Hello lovers. We had a beautiful, but whirlwindy weekend, in which we forgot to bring the camera to document any of the awesomeness. Now, we have a jam packed week (no, not THAT kind of jam) so I will be short on words today and other posts this week may just be photos. But in the meantime, I would like to ask you some questions and start a conversation here.
1. The first question is a small long shot but…do you know of anyone in the Bay Area looking to rent a room? We have one available in our flat, but combing through the mediocre CL responses is literally stressing me out. Email me at terrallectualism at gmail dot com for the link to the ad and other info. How this blog is, is essentially what our home is like, so I figure y’all may know someone who would be the perfect fit.
2. The second question is this: For those of you who have kids, what is your approach to their schooling/education?
Now that we are in Fern’s second year, this is the foremost question that I’m looking to resolve for our family. There is much thought that goes into this, but here is our vantage point, in brief: Public school is out of the question. This has nothing to do with the passionate, creative, brilliant teachers that teach in the system (Yo Kristen, you know I mean you!), but rather the detrimental stink bomb of “No Child Left Behind” and the way it quelches real learning. Our decision not to put Fern in public school also has to do with the amount of crime and drug use (Berkeley teen girls are pimped out by their boyfriends at the local high), the institutional style of “education” that I believe works for 25% of learners and leaves everyone else in the ditch, the force feeding of information rather than nurturing the natural curiosity of the child (compounded by standardized testing), the overcrowding and on and on. I taught in a middle school for 3 years, as well as being an educator in Theater Arts and Environmental Education for 13 years, including curriculum development and administration, so my opinion is not without experience or precedent.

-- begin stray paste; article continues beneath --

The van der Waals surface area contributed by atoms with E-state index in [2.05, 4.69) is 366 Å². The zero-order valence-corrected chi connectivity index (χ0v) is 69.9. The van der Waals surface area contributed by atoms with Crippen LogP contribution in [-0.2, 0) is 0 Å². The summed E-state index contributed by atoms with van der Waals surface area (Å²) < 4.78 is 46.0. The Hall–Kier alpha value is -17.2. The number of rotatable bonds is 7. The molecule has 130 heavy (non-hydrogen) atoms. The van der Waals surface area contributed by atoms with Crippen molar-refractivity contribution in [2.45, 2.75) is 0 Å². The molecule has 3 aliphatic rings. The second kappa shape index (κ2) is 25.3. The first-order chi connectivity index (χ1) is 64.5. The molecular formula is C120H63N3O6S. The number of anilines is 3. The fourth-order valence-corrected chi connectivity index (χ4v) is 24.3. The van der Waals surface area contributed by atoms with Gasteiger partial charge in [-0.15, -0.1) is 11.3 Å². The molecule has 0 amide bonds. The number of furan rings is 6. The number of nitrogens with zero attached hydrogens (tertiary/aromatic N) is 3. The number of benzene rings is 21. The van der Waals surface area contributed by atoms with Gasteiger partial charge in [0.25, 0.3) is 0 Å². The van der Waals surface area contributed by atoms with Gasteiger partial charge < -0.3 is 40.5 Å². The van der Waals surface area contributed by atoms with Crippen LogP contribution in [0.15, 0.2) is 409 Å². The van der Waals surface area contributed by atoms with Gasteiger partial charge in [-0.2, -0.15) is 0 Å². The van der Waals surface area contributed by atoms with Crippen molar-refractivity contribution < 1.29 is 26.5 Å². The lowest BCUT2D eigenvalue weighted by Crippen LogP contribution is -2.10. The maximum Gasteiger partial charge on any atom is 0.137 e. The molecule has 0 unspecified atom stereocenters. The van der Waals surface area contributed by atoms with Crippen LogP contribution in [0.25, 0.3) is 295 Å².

So with public school out, we also lose our most affordable option. For a low income family, this is challenging. We have considered Waldorf but 1. it is costly and scholarships are still costly and 2. not so sure I’m down with Fern being taught Old Testament stories as part of her education and 3. it depends on how “Steinerism” is applied. However, I have noticed it produces bright, soulful, independent, creative and secure kids, so it’s still in the mix.
I am particularly excited about Unschooling. Although I know that lack of socialization is an unfounded fear/myth about homeschooling, I will admit that I am waiting to decide about this until I know what community we will be in, and whether or not there will be other families to work with, to offer support and be supported by. What I love the most is the premise that we are all natural learners, and unschooling optimizes that curiosity, as well as covering the basics of the three R’s. Unschooling has gotten a little bit of negative media, and because of our conditioning regarding education, this method of education brings up a lot of questions and doubts. If this blog is the first time you’ve heard of Unschooling, please do a little bit of internet research before you reply. Here is a beautiful video from the annual, “Not Back to School Camp”:[vimeo http://vimeo.com/9368376]
So tell me your experience.
How do you school? If you homeschool/unschool, how did you make that decision? Do you use a curriculum all, or part time? Do you unschool in an urban environment (another issue of ours…I think a rural area would have more opportunity for learning/experimentation). How often do you work with other families and do you trade off days? How did you create/find that community?
How about Waldorf? What do you think about the emphasis on Christianity? Did you get a scholarship?
What about Montessori?
Let’s start talking, and I will chime into your comments when I can during this busy week!
Love to all